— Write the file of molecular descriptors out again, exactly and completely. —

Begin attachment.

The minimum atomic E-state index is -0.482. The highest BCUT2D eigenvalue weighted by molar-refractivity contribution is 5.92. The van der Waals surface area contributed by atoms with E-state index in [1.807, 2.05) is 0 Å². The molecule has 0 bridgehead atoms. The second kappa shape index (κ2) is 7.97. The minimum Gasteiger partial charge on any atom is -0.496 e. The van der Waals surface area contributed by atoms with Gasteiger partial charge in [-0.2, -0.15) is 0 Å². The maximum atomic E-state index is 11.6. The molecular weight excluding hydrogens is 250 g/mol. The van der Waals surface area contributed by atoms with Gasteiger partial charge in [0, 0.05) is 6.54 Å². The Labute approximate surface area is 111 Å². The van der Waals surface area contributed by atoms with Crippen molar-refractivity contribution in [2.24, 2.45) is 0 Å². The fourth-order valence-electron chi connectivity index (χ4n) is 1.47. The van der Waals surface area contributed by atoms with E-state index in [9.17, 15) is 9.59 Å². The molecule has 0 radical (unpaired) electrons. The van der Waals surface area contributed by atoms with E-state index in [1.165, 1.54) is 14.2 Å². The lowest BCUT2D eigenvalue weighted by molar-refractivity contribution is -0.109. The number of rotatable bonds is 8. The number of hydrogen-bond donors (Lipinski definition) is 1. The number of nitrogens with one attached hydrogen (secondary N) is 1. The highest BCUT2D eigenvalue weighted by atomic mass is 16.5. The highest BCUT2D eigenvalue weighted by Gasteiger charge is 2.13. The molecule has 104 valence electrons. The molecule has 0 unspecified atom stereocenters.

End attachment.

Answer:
The minimum atomic E-state index is -0.482. The highest BCUT2D eigenvalue weighted by molar-refractivity contribution is 5.92. The van der Waals surface area contributed by atoms with E-state index in [1.807, 2.05) is 0 Å². The molecule has 0 bridgehead atoms. The second kappa shape index (κ2) is 7.97. The minimum Gasteiger partial charge on any atom is -0.496 e. The van der Waals surface area contributed by atoms with Gasteiger partial charge in [-0.2, -0.15) is 0 Å². The maximum atomic E-state index is 11.6. The molecular weight excluding hydrogens is 250 g/mol. The van der Waals surface area contributed by atoms with Gasteiger partial charge in [0, 0.05) is 6.54 Å². The Labute approximate surface area is 111 Å². The van der Waals surface area contributed by atoms with Crippen molar-refractivity contribution in [2.24, 2.45) is 0 Å². The fourth-order valence-electron chi connectivity index (χ4n) is 1.47. The van der Waals surface area contributed by atoms with E-state index in [9.17, 15) is 9.59 Å². The molecule has 0 radical (unpaired) electrons. The van der Waals surface area contributed by atoms with E-state index in [1.165, 1.54) is 14.2 Å². The lowest BCUT2D eigenvalue weighted by molar-refractivity contribution is -0.109. The number of rotatable bonds is 8. The number of hydrogen-bond donors (Lipinski definition) is 1. The number of nitrogens with one attached hydrogen (secondary N) is 1. The highest BCUT2D eigenvalue weighted by atomic mass is 16.5. The highest BCUT2D eigenvalue weighted by Gasteiger charge is 2.13. The molecule has 104 valence electrons. The molecule has 0 unspecified atom stereocenters.